Story URL: http://news.medill.northwestern.edu/chicago/news.aspx?id=150987
Story Retrieval Date: 4/19/2014 12:04:08 PM CST
Speaking to her reflection in a wall-to-wall mirror in her grandmother’s living room one evening, 10-year-old McKinzie Domer summoned her great-great-great-great grandmother.
“Fredonia, you have helped me,” she said. “When I’m having a hard time, I think about what the slaves went through and what you went through.”
After a pause of silence and a lean forward, she asked her ancestor what it was like to travel as a young girl with her slave owner to Aberdeen, Mississippi, from Virginia, before the Civil War.
“Was it hard when you walked?” McKinzie asked. “Did you, like, wish you had a bed, or shoes?”
Since she was 4 years old, McKinzie has been learning the histories of her ancestors from her grandmother, Patricia Bearden, and said she is now spiritually connected to Fredonia--one of her favorite ancestors.
“I feel like I know Fredonia; I know what she went through,” she said.
Bearden, who is the president of the Chicago-based International Society of Sons and Daughters of Slave Ancestry, said when her granddaughter was in first grade, she asked if Harriett Tubman knew Fredonia because they both lived in the same time period.
“That’s when I knew she had connected to that generation,” Bearden said. “That’s good because chronology is one of the hardest things for kids to get.”
Now McKinzie is so deeply steeped in her family history that she made presentations on it for the Juneteenth commemoration of the end of slavery at the Chicago Children’s Museum, the Woodson Regional Library and the Hotel Florence Museum.
“If you want to learn about your ancestors and where they were born and who their slaves were,” McKinzie said, “you should come listen to me and I will tell you about mine and maybe you’ll get interested.”
The doe-eyed, charismatic girl is fulfilling a vow that her grandmother had made to make sure that her grandchildren knew their family history at an early age.
Bearden is part of a vibrant Chicago community of African-American genealogists working to engage youth in understanding their past. Efforts span local churches, Boy Scout troops and even the Chicago Public Schools.
On a recent Sunday morning at the Fernwood United Methodist Church in Roseland, the Rev. Albert Sampson told his congregation, “We are a people that don’t have to be ashamed of its history or legacy,” then lined up the children and told them, “You represent a tradition.”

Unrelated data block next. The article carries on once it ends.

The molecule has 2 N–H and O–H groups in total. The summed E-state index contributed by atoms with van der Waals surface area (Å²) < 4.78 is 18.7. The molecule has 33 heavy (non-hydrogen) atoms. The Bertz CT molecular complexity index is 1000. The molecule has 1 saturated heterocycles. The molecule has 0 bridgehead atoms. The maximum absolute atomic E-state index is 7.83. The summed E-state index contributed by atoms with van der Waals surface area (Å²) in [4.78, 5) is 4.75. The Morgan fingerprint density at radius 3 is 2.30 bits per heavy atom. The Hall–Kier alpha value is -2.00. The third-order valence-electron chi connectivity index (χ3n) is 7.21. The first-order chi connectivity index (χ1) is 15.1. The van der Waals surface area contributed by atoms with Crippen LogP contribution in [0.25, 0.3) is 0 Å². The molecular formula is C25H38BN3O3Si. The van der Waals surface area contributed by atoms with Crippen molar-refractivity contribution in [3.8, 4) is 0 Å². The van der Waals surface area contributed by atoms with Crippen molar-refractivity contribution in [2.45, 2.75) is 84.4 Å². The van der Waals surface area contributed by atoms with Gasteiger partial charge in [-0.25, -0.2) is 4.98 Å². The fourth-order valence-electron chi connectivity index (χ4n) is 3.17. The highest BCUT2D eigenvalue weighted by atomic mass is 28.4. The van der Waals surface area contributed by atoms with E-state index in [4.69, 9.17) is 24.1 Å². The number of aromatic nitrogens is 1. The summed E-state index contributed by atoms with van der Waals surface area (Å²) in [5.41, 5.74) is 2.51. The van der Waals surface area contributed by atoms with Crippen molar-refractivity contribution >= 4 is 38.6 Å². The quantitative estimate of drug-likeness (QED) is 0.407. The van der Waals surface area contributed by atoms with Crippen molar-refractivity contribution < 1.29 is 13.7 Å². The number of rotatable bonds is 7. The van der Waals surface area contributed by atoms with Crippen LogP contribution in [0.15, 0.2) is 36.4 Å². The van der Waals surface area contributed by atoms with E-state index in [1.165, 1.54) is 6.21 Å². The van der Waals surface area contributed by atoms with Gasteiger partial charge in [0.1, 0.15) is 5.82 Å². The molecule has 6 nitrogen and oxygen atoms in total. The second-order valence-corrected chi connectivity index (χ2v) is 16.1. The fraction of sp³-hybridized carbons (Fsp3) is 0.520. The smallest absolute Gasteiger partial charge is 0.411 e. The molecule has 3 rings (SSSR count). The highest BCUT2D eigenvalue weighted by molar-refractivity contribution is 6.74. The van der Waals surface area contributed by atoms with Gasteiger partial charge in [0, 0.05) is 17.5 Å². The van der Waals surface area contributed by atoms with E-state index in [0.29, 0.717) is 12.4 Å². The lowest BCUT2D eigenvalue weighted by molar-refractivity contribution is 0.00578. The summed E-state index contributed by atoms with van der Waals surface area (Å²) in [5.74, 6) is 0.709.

His church teaches that tradition through its genealogy department and its “Grandparents Raising Grandchildren” program.
Meanwhile, Boy Scouts from Troop No. 534 learn about their family roots with their genealogy counselor, Jimmie Jones, and have an opportunity to earn a merit badge in genealogy. Jones, who has been with the troop for 28 years, leads them on research outings to the library and the national archives, and gives them assignments to talk to their parents about family history.
“Oh, these boys — they really like it,” Jones said.
Scout master Eddie Banks Sr. said, “As a black man, I think young black men need to talk about their family roots,” he said.
Even the Chicago Public Schools have become involved in teaching family history. Internationally renowned genealogy expert Tony Burroughs was consulted to help develop a genealogy curriculum for the schools and recommended genealogy software that has been placed in every high school and middle school in Chicago. Some teachers have added genealogy into their history classes.
“We’re giving students the tools as well as the training,” Burroughs said.
The Bronzeville Alliance also is talking to principals about adding after school programs on genealogy. Burroughs leads alliance workshops, teaching families how to do their own family research. The efforts reflect the alliance’s African philosophy of Sankofa, meaning “return and get it.”
Group organizer John Owens said learning family history will encourage students to be more involved in academics and may also curb youth violence.
“When I watch the students when they get out of school, I can count only one of them holding a book in their hand,” he said.
Lanette Stigsen, who coordinates trips to Ghana for Chicago students through the Kokrobitey Institute in Ghana, recently began working with the Bronzeville Alliance to promote the genealogy curriculum.
“These young people need to know that they come from a place worth remembering — that’s Africa,” Stigsen said.
Patricia Bearden, a retired Chicago school teacher, said she became a believer of teaching genealogy after using it with her second grade students.
“It definitely calmed the classroom down,” she said. “They changed their whole way of looking at themselves and each other.”
Bearden won a Golden Apple Award in 1991 and with a few colleagues, wrote an award-winning book in 1999 about her experience with teaching family history to her students.
Her granddaughter is inheriting that experience. Her eyes light up and her speech quickens when she talks about her family.
“Fredonia reminds me of my granny,” McKinzie said. “My great-great-great-great grandmother was brave, like granny is.”